The larger gorilla in the room is that maybe the trustworthiness of the convicts’ faces is a true representation of their guilt and should be used in sentencing. This possibility is problematic for a number of reasons, but in order to address this concern, the authors performed a second analysis of criminal faces. This time, they examined the Innocence Project Web, a listing of convicted criminals who were later exonerated, usually due to DNA evidence that proved their innocence. From these records, the authors collected photos of 37 inmates (20 black and 17 white/Hispanic, 20 of whom had been sentenced to death and 17 to life-imprisonment), all of who had been eligible for the death sentence in the state in which they were convicted. They then had volunteers evaluate the faces as in the Florida study.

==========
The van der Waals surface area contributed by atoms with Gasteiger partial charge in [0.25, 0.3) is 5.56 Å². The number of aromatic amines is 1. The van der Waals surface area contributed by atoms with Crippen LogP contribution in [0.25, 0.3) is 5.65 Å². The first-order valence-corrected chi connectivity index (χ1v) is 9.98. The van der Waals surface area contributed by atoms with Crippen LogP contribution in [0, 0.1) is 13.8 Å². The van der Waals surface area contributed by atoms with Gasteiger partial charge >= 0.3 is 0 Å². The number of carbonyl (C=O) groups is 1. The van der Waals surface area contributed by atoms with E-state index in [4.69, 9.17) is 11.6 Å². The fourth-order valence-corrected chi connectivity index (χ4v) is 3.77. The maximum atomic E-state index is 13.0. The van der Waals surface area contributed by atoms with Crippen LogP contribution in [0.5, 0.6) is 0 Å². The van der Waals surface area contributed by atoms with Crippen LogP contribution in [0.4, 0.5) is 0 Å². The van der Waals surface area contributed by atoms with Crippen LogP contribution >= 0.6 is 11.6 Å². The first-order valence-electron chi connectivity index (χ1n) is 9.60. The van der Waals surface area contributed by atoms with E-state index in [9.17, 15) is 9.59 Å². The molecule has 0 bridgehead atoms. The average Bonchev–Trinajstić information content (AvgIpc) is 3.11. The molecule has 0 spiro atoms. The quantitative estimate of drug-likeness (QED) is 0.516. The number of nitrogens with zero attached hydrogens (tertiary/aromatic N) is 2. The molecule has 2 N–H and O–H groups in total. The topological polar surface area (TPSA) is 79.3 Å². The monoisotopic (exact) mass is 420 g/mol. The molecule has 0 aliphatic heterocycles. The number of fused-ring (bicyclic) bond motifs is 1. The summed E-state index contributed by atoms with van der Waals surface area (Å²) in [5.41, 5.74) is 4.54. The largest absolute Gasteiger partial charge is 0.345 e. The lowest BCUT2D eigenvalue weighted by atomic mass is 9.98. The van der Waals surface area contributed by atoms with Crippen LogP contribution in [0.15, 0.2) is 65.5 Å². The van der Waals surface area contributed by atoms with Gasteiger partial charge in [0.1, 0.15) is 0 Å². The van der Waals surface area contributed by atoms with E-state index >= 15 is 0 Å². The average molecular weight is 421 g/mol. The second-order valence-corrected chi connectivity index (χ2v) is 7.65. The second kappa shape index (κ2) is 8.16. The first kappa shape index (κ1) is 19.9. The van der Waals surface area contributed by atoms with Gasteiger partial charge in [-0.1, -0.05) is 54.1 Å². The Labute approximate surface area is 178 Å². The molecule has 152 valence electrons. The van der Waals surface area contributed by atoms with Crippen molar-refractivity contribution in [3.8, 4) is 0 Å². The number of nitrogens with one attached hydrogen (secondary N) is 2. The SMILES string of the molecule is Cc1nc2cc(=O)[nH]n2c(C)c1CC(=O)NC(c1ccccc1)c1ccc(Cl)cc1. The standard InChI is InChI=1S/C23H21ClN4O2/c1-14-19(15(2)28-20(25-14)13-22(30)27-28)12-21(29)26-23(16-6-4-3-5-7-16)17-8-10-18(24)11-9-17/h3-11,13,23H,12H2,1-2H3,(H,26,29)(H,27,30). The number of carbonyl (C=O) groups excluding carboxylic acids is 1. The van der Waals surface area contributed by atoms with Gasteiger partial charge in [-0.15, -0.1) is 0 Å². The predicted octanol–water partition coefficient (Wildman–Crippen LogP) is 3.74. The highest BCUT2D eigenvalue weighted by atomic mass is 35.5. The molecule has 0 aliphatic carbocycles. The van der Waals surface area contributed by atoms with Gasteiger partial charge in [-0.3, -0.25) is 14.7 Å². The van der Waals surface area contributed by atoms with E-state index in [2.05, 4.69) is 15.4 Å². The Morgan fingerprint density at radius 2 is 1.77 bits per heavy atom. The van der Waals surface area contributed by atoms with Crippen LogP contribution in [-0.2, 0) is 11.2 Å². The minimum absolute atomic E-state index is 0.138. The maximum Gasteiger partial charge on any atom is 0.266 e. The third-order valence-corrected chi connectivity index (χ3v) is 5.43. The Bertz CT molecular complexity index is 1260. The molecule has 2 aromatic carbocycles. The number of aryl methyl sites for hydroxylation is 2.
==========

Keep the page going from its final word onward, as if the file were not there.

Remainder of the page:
The researchers found that even among convicts who were later shown to be innocent, those who appeared less trustworthy were more likely to be sentenced to death. This shows that facial trustworthiness is not a fair measure of guilt, because these guys were all innocent and trustworthiness was therefore irrelevant. It follows that the courts are unfairly sentencing convicts to death when they have untrustworthy faces.
There is no governmental institution more dedicated to rational thought and fairness than the justice system, but this study shows that illusory facial perception is clouding the minds of our judges and juries, who can potentially decide to kill people based on their appearance. We must work to purge our system of these biases, and ensure that both convictions and sentencing are based on blind and fair measures: the stakes could not possibly be higher.